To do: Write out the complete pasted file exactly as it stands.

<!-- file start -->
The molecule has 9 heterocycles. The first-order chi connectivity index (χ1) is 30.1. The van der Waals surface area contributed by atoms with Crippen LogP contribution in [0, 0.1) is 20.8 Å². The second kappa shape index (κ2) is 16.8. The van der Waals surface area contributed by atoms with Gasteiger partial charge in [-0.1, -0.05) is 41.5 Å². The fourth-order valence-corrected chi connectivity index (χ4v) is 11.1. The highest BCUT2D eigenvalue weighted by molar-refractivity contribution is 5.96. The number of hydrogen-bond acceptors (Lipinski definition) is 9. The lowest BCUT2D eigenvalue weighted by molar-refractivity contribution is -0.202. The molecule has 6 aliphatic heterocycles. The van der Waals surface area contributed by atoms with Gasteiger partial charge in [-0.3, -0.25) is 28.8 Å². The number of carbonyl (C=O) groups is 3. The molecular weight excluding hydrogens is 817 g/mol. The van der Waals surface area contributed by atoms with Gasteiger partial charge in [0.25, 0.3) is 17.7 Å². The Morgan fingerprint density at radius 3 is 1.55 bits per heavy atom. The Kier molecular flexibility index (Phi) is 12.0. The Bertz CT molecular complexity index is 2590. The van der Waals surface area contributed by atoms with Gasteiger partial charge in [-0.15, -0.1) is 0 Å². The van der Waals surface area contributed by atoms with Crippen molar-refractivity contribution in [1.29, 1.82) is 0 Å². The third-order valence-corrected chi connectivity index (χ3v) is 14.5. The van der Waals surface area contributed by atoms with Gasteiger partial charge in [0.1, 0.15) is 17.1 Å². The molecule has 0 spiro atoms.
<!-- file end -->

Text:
The molecule has 9 heterocycles. The first-order chi connectivity index (χ1) is 30.1. The van der Waals surface area contributed by atoms with Crippen LogP contribution in [0, 0.1) is 20.8 Å². The second kappa shape index (κ2) is 16.8. The van der Waals surface area contributed by atoms with Gasteiger partial charge in [-0.1, -0.05) is 41.5 Å². The fourth-order valence-corrected chi connectivity index (χ4v) is 11.1. The highest BCUT2D eigenvalue weighted by molar-refractivity contribution is 5.96. The number of hydrogen-bond acceptors (Lipinski definition) is 9. The lowest BCUT2D eigenvalue weighted by molar-refractivity contribution is -0.202. The molecule has 6 aliphatic heterocycles. The van der Waals surface area contributed by atoms with Gasteiger partial charge in [-0.3, -0.25) is 28.8 Å². The number of carbonyl (C=O) groups is 3. The molecular weight excluding hydrogens is 817 g/mol. The van der Waals surface area contributed by atoms with Gasteiger partial charge in [0.25, 0.3) is 17.7 Å². The Morgan fingerprint density at radius 3 is 1.55 bits per heavy atom. The Kier molecular flexibility index (Phi) is 12.0. The Bertz CT molecular complexity index is 2590. The van der Waals surface area contributed by atoms with Gasteiger partial charge in [-0.15, -0.1) is 0 Å². The van der Waals surface area contributed by atoms with Crippen molar-refractivity contribution in [1.29, 1.82) is 0 Å². The third-order valence-corrected chi connectivity index (χ3v) is 14.5. The van der Waals surface area contributed by atoms with Gasteiger partial charge in [0.1, 0.15) is 17.1 Å². The molecule has 0 spiro atoms.